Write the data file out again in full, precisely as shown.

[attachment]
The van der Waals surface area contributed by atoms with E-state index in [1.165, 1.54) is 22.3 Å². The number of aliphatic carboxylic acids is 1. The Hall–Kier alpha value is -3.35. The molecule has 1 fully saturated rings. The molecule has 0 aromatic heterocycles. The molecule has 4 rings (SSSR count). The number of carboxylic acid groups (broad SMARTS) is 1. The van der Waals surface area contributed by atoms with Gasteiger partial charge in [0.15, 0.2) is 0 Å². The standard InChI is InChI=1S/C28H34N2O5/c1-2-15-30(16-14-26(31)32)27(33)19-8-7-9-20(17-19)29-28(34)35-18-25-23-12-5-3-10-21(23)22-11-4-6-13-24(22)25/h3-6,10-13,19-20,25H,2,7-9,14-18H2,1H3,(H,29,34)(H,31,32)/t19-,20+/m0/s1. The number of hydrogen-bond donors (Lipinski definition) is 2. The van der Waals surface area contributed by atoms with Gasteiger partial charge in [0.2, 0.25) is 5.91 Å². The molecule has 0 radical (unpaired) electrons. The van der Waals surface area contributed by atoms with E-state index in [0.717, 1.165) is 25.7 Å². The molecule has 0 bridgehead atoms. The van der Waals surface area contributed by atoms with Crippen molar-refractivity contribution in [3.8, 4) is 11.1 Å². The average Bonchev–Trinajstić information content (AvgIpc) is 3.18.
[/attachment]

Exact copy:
The van der Waals surface area contributed by atoms with E-state index in [1.165, 1.54) is 22.3 Å². The number of aliphatic carboxylic acids is 1. The Hall–Kier alpha value is -3.35. The molecule has 1 fully saturated rings. The molecule has 0 aromatic heterocycles. The molecule has 4 rings (SSSR count). The number of carboxylic acid groups (broad SMARTS) is 1. The van der Waals surface area contributed by atoms with Gasteiger partial charge in [0.15, 0.2) is 0 Å². The standard InChI is InChI=1S/C28H34N2O5/c1-2-15-30(16-14-26(31)32)27(33)19-8-7-9-20(17-19)29-28(34)35-18-25-23-12-5-3-10-21(23)22-11-4-6-13-24(22)25/h3-6,10-13,19-20,25H,2,7-9,14-18H2,1H3,(H,29,34)(H,31,32)/t19-,20+/m0/s1. The number of hydrogen-bond donors (Lipinski definition) is 2. The van der Waals surface area contributed by atoms with Gasteiger partial charge in [0.2, 0.25) is 5.91 Å². The molecule has 0 radical (unpaired) electrons. The van der Waals surface area contributed by atoms with E-state index in [0.717, 1.165) is 25.7 Å². The molecule has 0 bridgehead atoms. The van der Waals surface area contributed by atoms with Crippen molar-refractivity contribution in [3.8, 4) is 11.1 Å². The average Bonchev–Trinajstić information content (AvgIpc) is 3.18.